Drop It Like It’s Toxic: A Journey About Ditching Membership in a Time-Consuming, Horrible Organization

Bye, Felicia!SaM“Others—as most legislators, politicians, lawyers, ministers, and office-holders—serve the state chiefly with their heads; and, as they rarely make any moral distinctions, they are as likely to serve the Devil, without intending it, as God.”- Henry David Thoreau, Civil Disobedience

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-When one has been wronged by an organization, where are the gatekeepers?

-At what point is it the final straw to make a club member quit for good?

-Don’t confuse staying busy with being a socialite.

-Minimalism is walking away from a toxic organization that brings you pain, freeing up your time.

-Being frugal is quitting a bad club and counting the money you’ve saved.

 

Once upon a time while the economy was crumbling in 2008, I started a new job. I cannot tell you what I do or where I work specifically, but the occupation can be unionized. That same year I began my work, I joined an organization, a union with collective bargaining abilities. But more than anything, it was a social club. Henceforth, I shall refer to it as “the club” so I won’t blow the cover on the true organization for legal purposes.

The only truly active member from my office on the local level was our since-retired geriatric transgender coworker I’ll call for all intents and purposes Odin. I had been warned to turn down Odin’s advances on joining the club, yet I eventually succumbed to peer pressure with a group of others my age.

By 2009, Odin had talked me into attending the national convention of the club in Long Beach, California. The trip was planned for August, and I brought my new fiancé along with me to make it a working vacation. I would attend meetings and seminars by day; by evening, we could explore LBC and even L.A., a train ride away. That trip probably cost me a whopping $1,500.00; my fiancé, who is now my husband, was a fresh-out-the-gate lawyer without much income. We scraped together funds to have an amazing trip anyway! We even met a few celebrities, and SoCal proved to be exactly how we had imagined it.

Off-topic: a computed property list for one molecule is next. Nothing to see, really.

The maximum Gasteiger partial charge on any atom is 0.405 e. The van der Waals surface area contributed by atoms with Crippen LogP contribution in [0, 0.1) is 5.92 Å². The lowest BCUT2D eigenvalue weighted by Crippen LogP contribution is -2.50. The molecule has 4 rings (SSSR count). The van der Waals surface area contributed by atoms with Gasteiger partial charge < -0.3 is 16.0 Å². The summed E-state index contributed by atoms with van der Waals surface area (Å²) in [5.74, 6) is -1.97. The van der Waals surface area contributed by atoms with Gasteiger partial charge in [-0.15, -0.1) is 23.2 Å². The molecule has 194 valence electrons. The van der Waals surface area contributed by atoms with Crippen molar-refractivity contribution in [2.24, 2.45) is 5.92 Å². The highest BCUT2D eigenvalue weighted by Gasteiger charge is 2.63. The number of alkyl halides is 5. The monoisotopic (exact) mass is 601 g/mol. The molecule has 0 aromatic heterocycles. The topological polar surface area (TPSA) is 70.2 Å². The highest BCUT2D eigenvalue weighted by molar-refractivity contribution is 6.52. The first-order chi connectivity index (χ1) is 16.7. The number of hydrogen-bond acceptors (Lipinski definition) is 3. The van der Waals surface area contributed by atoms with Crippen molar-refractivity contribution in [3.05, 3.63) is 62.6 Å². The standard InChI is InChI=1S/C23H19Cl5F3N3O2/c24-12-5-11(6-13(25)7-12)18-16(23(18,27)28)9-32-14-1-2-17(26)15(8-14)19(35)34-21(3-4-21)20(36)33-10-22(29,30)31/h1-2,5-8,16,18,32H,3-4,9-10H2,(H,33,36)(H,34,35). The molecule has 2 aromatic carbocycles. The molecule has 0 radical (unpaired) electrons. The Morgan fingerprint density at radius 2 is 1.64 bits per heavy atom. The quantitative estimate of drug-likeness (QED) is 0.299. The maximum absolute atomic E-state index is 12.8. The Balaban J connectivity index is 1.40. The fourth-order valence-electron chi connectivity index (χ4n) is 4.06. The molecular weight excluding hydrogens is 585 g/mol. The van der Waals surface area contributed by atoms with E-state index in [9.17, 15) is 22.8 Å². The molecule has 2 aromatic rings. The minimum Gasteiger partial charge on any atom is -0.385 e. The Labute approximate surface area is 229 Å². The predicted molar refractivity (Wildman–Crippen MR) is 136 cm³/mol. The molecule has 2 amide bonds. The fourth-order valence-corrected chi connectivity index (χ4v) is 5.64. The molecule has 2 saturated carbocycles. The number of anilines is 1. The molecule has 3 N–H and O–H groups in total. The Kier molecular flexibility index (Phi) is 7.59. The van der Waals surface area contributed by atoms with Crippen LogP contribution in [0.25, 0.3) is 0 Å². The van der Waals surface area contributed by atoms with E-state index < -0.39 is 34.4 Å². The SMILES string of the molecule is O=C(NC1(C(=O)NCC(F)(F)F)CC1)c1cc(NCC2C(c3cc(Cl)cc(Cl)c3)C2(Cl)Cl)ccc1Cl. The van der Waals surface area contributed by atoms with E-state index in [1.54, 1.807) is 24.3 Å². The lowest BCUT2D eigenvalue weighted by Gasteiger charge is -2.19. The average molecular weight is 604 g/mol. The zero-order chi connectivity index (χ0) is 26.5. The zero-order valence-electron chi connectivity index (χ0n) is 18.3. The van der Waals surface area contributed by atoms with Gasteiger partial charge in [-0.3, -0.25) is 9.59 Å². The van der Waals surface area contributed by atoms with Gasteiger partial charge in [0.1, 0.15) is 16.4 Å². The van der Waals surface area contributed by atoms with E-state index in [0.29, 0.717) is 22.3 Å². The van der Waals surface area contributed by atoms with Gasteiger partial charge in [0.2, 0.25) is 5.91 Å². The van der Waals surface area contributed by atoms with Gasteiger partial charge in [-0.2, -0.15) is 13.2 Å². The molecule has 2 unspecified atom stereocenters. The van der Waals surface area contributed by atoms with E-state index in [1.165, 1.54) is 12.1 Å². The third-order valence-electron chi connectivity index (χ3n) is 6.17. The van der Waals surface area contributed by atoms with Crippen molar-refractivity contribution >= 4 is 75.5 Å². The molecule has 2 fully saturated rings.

Back to the grind, the club realized they had done right by making me a delegate for the convention, and in October, they voted me in as the 2nd Vice President for 2010. This meant I would attend the first Monday of the month meetings, pay attention, recruit new club members, attend community events by manning the club table, attend state conventions each spring, and attend national conventions on odd years.

Dave and I made it the first year of marriage with the club sneaking its way into our schedule and pocketbooks. Those hotel rooms for conventions didn’t come cheap, and the airplane tickets were out of pocket only, never reimbursed.

The drive to the club meetings wasn’t so bad at first, yet I still had to buy supper out first for both of us. The meetings started at 7 and rarely fed the clan. Also, club membership was about $50 a year, a price I paid, not Dave.

Fall of 2010 rolled around, and I became pregnant with our son Sam. This didn’t stop me! I attended every meeting except for the one in May of 2011 in which I gave birth. We even went to the state convention with me pregnant and uncomfortable. Dave played cards and drank while I did prenatal yoga in the hotel gym and dipped in the pool. By this time, I was our local club’s Vice President.

Once Sam was born, we still went to meetings, infant in tow! Dave became involved in the auxiliary faction of the club and had his own meetings next door on first Mondays. We became heavily entrenched in the team spirit and doctrine of the club. Sam came with us to the summer 2011 convention in Salt Lake City, Utah. Everyone in the club statewide expected to see me with my two hunky sidekicks, husband and son.

In 2012, my family bought a newer, larger house and our budget became tighter; we still hadn’t sold the previous one. (Stupid, rookie mistake!!!!! I would downsize in a heartbeat if I could back into the smaller, cheaper house, but it has renters in it now. This topic is for a future article.) Yet, we still went to the spring state convention and almost never missed a monthly meeting. I had a panic attack when I went with my parents to the beach during the October election meeting. Someone dared run against me! She ended up losing by one vote. I stayed Vice President by the skin of my teeth.

None of my coworkers attended meetings anymore except for Odin. They all thought I was so weird to be travelling with such a social outcast across the country during my free time!

Not only did we upgrade our home in 2012, but I also became a yoga teacher. This new skill I had invested in gave me confidence and multi-dimensionality that I wasn’t getting from my day job or the club. And all the old heads of the club expressed that I was strange for taking such a liking to yoga!